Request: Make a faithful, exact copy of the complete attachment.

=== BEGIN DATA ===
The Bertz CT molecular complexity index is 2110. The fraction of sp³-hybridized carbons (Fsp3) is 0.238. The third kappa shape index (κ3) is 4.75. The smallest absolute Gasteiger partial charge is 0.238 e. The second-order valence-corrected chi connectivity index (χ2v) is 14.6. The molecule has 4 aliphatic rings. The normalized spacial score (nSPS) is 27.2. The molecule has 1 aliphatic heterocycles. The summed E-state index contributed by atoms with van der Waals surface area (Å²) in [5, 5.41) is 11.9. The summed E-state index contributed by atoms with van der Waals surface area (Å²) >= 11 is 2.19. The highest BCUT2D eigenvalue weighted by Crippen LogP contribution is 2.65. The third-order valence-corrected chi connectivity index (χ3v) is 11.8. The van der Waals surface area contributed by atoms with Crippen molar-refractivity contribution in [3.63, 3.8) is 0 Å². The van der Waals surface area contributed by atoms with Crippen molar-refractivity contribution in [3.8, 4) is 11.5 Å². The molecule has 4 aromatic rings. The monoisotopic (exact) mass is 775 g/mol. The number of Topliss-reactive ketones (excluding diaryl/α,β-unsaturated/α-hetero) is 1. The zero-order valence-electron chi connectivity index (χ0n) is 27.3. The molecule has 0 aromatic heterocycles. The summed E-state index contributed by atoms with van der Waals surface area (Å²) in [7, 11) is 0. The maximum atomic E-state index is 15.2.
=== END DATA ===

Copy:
The Bertz CT molecular complexity index is 2110. The fraction of sp³-hybridized carbons (Fsp3) is 0.238. The third kappa shape index (κ3) is 4.75. The smallest absolute Gasteiger partial charge is 0.238 e. The second-order valence-corrected chi connectivity index (χ2v) is 14.6. The molecule has 4 aliphatic rings. The normalized spacial score (nSPS) is 27.2. The molecule has 1 aliphatic heterocycles. The summed E-state index contributed by atoms with van der Waals surface area (Å²) in [5, 5.41) is 11.9. The summed E-state index contributed by atoms with van der Waals surface area (Å²) >= 11 is 2.19. The highest BCUT2D eigenvalue weighted by Crippen LogP contribution is 2.65. The third-order valence-corrected chi connectivity index (χ3v) is 11.8. The van der Waals surface area contributed by atoms with Crippen molar-refractivity contribution in [3.63, 3.8) is 0 Å². The van der Waals surface area contributed by atoms with Crippen molar-refractivity contribution in [3.8, 4) is 11.5 Å². The molecule has 4 aromatic rings. The monoisotopic (exact) mass is 775 g/mol. The number of Topliss-reactive ketones (excluding diaryl/α,β-unsaturated/α-hetero) is 1. The zero-order valence-electron chi connectivity index (χ0n) is 27.3. The molecule has 0 aromatic heterocycles. The summed E-state index contributed by atoms with van der Waals surface area (Å²) in [7, 11) is 0. The maximum atomic E-state index is 15.2.